Which Toothpastes Contain Plastic Microbeads?
And what the H E double hockey sticks are microbeads anyway?
According to the ABC News report, you can watch below, these plastic toothpaste microbeads are made from one of the world’s most common forms of plastic.
That material, used to make plastic bottles, is used for color in some toothpaste and is approved by the FDA.
As if because it’s common, it’s automatically safe to put in toothpaste…
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The culprit ingredient to look for on ANY tube of toothpaste would be Polyethylene.
This is the FDA-approved food additive that according to Proctor & Gamble (the manufacturer of Crest® toothpaste), are completely safe FDA approved food additives used for color.
How Did We Come To Learn About Toothpaste Containing Plastic Microbeads?
Enter Trish Walravenan RDH, active blogger and social media maven, who just so happens to be a real-life dental hygienist at this The Colony, TX. dental office.
Trish first started blogging about something strange she noticed in patients’ mouths, all the way back in March of 2014:
“When I clean people’s gums, a lot of times when the water is flushing around, we would see a speck — and it would be blue — and gone.”
Walraven says she has been cleaning teeth for 22 years and now she’s speaking out about microbeads.
Is Toothpaste Containing Microbeads Safe?
As pointed out in the video, P&G goes on to say, “Years of clinical research show no evidence of particles persisting underneath the gumline or causing harm.”
The FDA chimes in to say they are, “…not immediately aware of any safety issues with this product.”
To cut through all of the chaff and chatter, and to make a simple assumption, these plastic microbeads are probably not harmful…as far as we know right now – as supported by “years of clinical research” – but that doesn’t mean they’re beneficial either.
And just because what we know now says these microbeads are safe in toothpaste, doesn’t mean that more research, time, & technology could prove that hypothesis totally wrong.
Furthermore, since this polyethylene – what these toothpaste microbeads are made of – is actually a food additive, which is also used to make plastic bottles and only used for color in some toothpastes, how safe can it be for human consumption?
To be fair, the idiot light warning to not swallow or consume toothpaste is right on the tube, but what else do we eat or use for personal hygiene that contains these plastic microbeads?
Certainly more questions than answers at this point, but the authorities we need to turn to for answers to these questions aren’t government bureaucracies or television news outlets.
After all, if it weren’t for Trish’s keen attention to detail in treating her patients, we may never have known about toothpaste microbeads.
To be absolutely positive you’ll get the correct answer, ask a dental hygienist or a dentist if you’re concerned about toothpastes that contain these microbeads…or any other oral health issue!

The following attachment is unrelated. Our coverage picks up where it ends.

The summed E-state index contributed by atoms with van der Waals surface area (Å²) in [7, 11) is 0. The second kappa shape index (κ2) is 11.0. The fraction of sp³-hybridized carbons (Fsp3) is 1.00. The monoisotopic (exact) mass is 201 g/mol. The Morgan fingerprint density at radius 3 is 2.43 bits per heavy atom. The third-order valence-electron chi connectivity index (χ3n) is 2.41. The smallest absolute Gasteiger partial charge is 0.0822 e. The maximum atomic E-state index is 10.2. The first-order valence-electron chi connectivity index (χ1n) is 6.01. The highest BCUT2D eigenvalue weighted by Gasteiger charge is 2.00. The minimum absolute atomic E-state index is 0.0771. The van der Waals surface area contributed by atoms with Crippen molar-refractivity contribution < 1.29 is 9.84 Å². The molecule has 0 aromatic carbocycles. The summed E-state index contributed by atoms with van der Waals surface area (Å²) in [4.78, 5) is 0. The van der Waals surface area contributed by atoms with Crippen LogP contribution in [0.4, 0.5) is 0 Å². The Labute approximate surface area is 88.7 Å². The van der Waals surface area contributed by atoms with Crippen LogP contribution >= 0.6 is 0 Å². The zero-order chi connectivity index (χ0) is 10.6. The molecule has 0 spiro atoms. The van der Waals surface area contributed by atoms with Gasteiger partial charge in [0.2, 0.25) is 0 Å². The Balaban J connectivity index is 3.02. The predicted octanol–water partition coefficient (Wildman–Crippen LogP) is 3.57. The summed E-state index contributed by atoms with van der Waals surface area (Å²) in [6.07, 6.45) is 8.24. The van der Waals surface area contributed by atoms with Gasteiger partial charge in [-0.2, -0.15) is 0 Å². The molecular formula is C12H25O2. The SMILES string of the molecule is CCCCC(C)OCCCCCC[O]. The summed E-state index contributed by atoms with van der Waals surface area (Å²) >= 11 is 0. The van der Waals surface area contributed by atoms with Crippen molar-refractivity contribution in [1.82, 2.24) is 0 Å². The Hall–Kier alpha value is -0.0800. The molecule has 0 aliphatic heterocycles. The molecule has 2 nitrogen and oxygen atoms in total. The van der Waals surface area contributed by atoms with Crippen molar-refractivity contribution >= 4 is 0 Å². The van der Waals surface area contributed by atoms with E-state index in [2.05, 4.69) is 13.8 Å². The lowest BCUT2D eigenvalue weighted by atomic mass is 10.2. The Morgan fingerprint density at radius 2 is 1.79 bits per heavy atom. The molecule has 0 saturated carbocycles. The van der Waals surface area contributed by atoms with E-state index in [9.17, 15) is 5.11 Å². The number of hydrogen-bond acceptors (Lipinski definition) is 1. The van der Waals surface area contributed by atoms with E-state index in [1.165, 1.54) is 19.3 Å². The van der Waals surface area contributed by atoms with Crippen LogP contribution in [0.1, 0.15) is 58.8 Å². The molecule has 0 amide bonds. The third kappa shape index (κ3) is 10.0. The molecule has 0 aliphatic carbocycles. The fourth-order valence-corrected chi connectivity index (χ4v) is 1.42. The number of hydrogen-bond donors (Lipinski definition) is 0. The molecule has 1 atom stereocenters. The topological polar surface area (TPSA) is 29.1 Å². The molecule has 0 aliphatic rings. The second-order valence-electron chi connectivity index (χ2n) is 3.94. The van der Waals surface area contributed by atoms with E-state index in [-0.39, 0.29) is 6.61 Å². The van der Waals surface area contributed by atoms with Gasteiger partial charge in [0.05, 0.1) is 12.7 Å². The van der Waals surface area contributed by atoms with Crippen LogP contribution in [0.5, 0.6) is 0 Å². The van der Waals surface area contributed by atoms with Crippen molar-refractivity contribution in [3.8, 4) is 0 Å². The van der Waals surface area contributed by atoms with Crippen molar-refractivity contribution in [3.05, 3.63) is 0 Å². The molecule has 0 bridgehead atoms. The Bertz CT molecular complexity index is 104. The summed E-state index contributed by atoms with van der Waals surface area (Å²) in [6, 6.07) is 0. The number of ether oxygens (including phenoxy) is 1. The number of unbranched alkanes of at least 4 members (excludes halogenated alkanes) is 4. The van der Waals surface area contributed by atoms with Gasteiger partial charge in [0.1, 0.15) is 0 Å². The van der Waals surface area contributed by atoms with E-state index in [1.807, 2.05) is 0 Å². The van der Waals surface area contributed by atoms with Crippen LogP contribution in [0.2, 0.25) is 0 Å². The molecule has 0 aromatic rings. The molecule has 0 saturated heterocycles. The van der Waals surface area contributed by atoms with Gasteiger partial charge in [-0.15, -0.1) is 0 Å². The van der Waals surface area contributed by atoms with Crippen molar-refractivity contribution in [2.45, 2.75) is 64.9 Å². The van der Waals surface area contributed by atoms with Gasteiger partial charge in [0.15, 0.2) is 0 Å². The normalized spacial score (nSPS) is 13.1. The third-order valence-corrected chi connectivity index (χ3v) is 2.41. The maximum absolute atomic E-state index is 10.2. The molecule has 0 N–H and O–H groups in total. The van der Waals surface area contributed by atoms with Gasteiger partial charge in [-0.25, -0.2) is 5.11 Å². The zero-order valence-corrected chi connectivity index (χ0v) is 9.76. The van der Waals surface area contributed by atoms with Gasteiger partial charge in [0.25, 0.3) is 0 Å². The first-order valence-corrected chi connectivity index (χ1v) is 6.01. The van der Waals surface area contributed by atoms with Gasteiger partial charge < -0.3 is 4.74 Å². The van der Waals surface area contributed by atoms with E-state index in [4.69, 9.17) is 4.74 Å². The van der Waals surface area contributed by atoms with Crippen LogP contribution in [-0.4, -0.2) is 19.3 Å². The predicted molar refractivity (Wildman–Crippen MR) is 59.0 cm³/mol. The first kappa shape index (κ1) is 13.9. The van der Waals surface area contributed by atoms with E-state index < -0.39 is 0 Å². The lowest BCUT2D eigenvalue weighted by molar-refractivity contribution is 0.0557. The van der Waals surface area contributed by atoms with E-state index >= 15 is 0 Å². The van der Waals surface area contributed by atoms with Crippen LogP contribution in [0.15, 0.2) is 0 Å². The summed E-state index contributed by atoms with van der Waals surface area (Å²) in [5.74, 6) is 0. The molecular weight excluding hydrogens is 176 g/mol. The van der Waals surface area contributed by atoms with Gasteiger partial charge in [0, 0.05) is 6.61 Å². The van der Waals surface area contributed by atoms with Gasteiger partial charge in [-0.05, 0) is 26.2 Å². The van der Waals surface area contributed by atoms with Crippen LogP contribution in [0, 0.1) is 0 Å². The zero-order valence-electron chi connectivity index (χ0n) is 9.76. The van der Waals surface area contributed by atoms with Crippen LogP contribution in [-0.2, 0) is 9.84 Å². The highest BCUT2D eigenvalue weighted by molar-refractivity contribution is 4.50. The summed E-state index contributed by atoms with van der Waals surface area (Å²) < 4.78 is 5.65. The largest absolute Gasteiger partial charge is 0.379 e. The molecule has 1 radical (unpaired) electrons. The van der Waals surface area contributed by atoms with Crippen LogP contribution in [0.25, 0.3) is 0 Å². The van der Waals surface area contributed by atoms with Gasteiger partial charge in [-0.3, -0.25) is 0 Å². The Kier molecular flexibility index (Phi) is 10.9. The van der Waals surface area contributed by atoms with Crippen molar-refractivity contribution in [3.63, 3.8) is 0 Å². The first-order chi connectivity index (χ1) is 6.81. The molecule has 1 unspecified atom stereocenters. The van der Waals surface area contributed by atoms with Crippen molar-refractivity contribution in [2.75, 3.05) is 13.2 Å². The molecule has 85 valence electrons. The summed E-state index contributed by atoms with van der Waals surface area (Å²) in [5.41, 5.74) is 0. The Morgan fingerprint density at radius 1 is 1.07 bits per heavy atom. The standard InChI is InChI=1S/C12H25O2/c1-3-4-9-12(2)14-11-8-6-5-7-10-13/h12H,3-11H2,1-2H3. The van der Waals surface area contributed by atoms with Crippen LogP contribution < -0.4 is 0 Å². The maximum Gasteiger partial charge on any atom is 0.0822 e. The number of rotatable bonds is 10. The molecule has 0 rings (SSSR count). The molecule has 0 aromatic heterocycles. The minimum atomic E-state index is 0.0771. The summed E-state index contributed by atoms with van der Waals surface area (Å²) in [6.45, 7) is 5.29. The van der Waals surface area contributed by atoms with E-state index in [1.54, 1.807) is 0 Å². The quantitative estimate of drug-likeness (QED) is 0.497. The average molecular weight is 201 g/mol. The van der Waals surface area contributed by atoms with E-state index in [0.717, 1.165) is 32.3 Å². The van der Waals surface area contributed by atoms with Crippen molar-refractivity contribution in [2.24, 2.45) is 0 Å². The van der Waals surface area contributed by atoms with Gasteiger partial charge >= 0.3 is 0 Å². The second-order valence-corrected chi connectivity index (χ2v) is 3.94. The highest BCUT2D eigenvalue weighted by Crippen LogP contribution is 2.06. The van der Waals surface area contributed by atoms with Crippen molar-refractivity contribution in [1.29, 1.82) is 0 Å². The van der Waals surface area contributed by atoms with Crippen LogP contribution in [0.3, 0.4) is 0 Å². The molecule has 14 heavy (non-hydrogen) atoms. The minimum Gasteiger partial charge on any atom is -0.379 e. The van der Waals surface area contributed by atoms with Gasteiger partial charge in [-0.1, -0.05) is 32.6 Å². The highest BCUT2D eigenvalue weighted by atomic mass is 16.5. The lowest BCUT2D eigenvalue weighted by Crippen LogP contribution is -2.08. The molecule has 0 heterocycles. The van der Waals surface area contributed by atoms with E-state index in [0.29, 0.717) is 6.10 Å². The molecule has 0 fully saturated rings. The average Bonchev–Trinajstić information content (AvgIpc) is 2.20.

Like Wes Welker forking out hundos at the Kentucky Derby, we as dental patients need to take responsibility for what we put in our mouths. And the people to answer our dental health related questions are the professionals we entrust with our care.
So What Other Toothpastes Contain Microbeads?
That one is difficult to say without doing a comprehensive grocery isle audit of toothpaste ingredients.
And with what is certainly a polyethylene PR hush campaign in full swing, we may never know to what extent these microbead containing toothpastes have permeated the cavity preventing public.
According to this Good Morning America video, most of the toothpastes using polyethylene as an ingredient are made by Crest®.
If we should encounter a random tube of toothpaste we think might contain these microbeads, simply check the ingredients label on the back of the toothpaste tube or box for polyethylene – the offending microbead ingredient.
Here is a complete (UPDATED 10/7/14) list of the Crest® toothpastes containing polyethylene, courtesy of Commerce Drive Dental in Mankato, MN:
– Crest 3D White Radiant Mint
– Crest Pro-Health For Me
– Crest 3D White Arctic Fresh
– Crest 3D White Enamel Renewal
– Crest 3D White Luxe Glamorous White
– Crest Sensitivity Treatment and Protection
– Crest Complete Multi-Benefit Whitening Plus Deep Clean
– Crest 3D White Luxe Lustrous Shine
– Crest Extra White Plus Scope Outlast
– Crest SensiRelief Maximum Strength Whitening Plus Scope
– Crest Pro-Health Sensitive + Enamel Shield
– Crest Pro-Health Clinical Gum Protection
– Crest Pro-Health For Life for Ages 50+
– Crest Complete Multi-Benefit Extra White+ Crystal Clean Anti-Bacterial
– Crest Be Adventurous Mint Chocolate Trek
– Crest Be Dynamic Lime Spearmint Zest
– Crest Be Inspired Vanilla Mint Spark
– Crest Pro-Health Healthy Fresh
– Crest Pro-Health Smooth Mint
The new law bans tiny beads of plastic that have been commonly added as abrasives to beauty and health products like exfoliating facial scrubs and toothpaste.
A bill to protect the environment was introduced by sponsor NJ Congressman, Frank Pallone, Jr. in the House of Representatives back in March of 2015.
In early December 2015, the House passed the bill. A week later, the Senate passed it as well, without changing a word and by unanimous consent.
Under the law, companies will have to stop using beads in their products by July 2017.
For some tips on how to choose the best toothpaste, check out the infographic below – but don’t forget you can always text, email, Facebook, Tweet, or even call your trusted local dentist if you just can’t figure out which toothpaste doesn’t contain plastic microbeads.
( Infographic source: Animated-Teeth.com )
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This post originally appeared on Dental Patient News and has been republished with permission.
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